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Inside Energy: Wind power means job opportunities

Wind power is a growing part of the energy mix in the United States. New wind projects are being planned from Wyoming to Iowa to Oregon. Along with that growth, there are new job opportunities for people to install and repair the 30-story-tall wind turbines. But as Wyoming Public Radio’s Stephanie Joyce reports for Inside Energy, a unique skill set is required -- the fearlessness of a pro rock climber along with the know-how of a skilled mechanic.

Sean Hughes’ class of wind turbine technicians had a really exciting day recently.

(:03s) “We were eating at a barbecue place here in El Reno.”

That’s El Reno, Oklahoma. And no, the barbecue wasn’t the exciting part. That came when the students’ phones started ringing, one after another.

(:07s) “And they were just, I mean I’m telling you, they were just so happy. It was ridiculous. They were yelling and screaming around.”

They were yelling and screaming because they’d all just been offered jobs -- by the same Texas wind company. Hughes says it was surprising to get the offers all at once, but not surprising that they got offers.

(:11s) “Our success rate has been 85, 90 percent.”

Hughes says if he’d had more students, they probably would have been hired too. That company alone was looking for 40 new wind technicians. Brian Boatright has the same enviable problem.

(:05s) “They’re so in demand right now and we just don’t have the bodies to fill those.”

{keep ambi under boatright} Boatright heads up another wind energy training program -- at Laramie County Community College, in Cheyenne. In Wyoming, the program is a two-year associates degree, but the goal is the same as Oklahoma’s 4-week program:

(:03s) “Make sure that the turbine itself does not fall down.”

To that end, the training lab at the community college is outfitted with all kinds of equipment.

(:15s) “We literally have a turbine, a nacelle...

That’s the part that sits behind the blades and holds the generator and the gear box.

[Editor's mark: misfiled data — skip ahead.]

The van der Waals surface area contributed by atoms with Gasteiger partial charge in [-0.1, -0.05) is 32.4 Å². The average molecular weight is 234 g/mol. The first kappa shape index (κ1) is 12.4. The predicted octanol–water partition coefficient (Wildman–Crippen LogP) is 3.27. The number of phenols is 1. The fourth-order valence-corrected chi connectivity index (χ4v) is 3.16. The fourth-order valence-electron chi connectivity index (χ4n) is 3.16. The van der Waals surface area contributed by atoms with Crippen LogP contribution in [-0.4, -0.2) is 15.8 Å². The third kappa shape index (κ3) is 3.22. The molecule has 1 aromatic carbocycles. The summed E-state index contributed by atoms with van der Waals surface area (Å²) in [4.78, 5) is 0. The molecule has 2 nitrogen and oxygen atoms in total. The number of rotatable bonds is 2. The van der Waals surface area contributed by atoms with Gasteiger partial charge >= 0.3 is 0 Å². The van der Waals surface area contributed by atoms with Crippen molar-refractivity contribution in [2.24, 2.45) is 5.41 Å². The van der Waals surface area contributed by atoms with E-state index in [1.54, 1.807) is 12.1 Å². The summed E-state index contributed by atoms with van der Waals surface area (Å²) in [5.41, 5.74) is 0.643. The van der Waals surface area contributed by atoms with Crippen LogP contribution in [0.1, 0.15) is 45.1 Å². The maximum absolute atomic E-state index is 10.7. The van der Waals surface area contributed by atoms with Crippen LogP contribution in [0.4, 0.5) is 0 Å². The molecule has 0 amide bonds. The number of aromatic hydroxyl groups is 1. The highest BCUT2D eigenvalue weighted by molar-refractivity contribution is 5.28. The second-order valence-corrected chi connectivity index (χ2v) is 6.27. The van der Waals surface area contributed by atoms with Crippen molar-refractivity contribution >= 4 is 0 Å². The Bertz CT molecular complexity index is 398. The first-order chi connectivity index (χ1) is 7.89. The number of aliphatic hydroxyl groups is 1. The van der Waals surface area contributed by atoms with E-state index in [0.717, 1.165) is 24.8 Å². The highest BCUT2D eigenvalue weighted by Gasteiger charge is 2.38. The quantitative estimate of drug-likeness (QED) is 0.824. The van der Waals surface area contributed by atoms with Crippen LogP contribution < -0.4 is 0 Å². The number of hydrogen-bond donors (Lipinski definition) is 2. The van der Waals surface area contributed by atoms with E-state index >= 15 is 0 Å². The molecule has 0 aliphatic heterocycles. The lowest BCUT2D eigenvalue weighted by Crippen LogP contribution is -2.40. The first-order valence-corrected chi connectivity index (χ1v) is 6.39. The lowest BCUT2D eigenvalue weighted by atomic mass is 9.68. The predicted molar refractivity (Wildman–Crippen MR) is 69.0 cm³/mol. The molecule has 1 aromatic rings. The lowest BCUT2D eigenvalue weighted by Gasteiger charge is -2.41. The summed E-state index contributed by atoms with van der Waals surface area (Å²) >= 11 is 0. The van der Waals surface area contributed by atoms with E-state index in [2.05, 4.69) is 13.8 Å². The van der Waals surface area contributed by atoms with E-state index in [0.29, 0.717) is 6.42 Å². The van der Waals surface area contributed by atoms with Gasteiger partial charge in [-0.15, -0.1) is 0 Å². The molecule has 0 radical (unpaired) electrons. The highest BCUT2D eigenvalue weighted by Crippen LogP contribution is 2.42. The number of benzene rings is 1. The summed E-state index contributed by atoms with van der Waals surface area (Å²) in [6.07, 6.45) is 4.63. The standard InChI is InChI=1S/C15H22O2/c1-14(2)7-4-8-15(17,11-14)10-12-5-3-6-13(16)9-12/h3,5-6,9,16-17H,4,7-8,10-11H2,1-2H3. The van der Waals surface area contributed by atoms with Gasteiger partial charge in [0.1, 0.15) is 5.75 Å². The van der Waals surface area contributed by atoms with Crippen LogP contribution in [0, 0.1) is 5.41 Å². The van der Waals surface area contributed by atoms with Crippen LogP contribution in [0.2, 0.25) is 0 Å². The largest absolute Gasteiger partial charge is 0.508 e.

… that literally fell of the truck and so it was donated to us. {fade under trax} We’re going to kind of scoot around here, watch your head.”

Out at a real wind farm, we’d have a 15-minute climb up the turbine ahead of us. But in the lab, Boatright leads me up a short ladder, to a metal platform that’s at eye-level with the nacelle’s gearbox.

(:15s) “This is what it would be like inside of a turbine. Now, the fans are going to be on. Then, we have a hydraulic pump and then, we have our gear oil pump.”

{ambi under} Over the din, he explains that his students are highly sought-after because they get to do hands-on training with all of the complex equipment that runs a turbine.

(:07s) “They have to be able to take all of this knowledge and take it 300 feet in the air when they be (sic) future techs.”

{fade ambi under} But on this particular day, Boatright’s students are working on a potentially more daunting task: getting ready for a class visit from 50 fifth graders.

(:02s) “We’re just getting our gear on.”

That’s Craig Overlease. He’s holding a full-body climbing harness in one hand and a coil of rope in the other. He explains the elementary schoolers will get the chance to be lifted and lowered on a metal wall -- training for going up and down an actual wind turbine...

(:04s) “They’re going to do some rescues today. And some climb-falls.”

Skills that are key when you work outside, in windy conditions, at great heights. It was the height that attracted Overlease to the job. He was once on top of a wind turbine, as a welder’s helper, and the experience came back to him when he was looking for a new job.

(:08s) “You know, the opportunities you have to get up on top of the nacelle during lunch, you know, you get the opportunity to do something that not most people ever get to experience.”

And the perks extend beyond the lunchtime vistas. According the Bureau of Labor Statistics, the median salary for a turbine tech is $22 an hour. It can be significantly more for those with advanced skills. Peter Kelley is a spokesman for the American Wind Energy Association. He says not only that, the jobs are often in places without a lot of other opportunities.

(:07s) “Virtually every state has either jobs building these turbines or jobs constructing and maintaining them.”

Wind turbine technicians are what labor experts call the “middle skilled” - blue collar jobs that require some level of specialized training. The BLS, says in the next decade demand for wind technicians will grow at double the rate of other jobs.

{fade up audio of children} But it turns out the 5th graders from Alta Vista Elementary weren't particularly interested in the job market. They were mostly interested in the climbing part.

(:21s) “Joyce: How high do you have to go up to get into a real wind turbine?
Kid 1: Umm… I’d probably estimate…
Kid 2: 260 feet!
Joyce: 260 feet?!
Kid 1: Yeah, close to that range.
Joyce: Have you ever been up that high?
Kid 2: Umm. No, I have not.
Kid 1: The Ferris wheel at the Carnival is not even half that size, but it’s pretty high still.
Kid 2: It’s a quarter of that size!
Joyce: Would you want to do this?
Kid 1: Yeah!
Kid 2: Yeah!”

The enthusiasm is good, because the industry will need it: there are already 50,000 turbines operating in the United States and tens of thousands more are expected be built in the next decade.

For IE, I’m SJ, in Wyoming.

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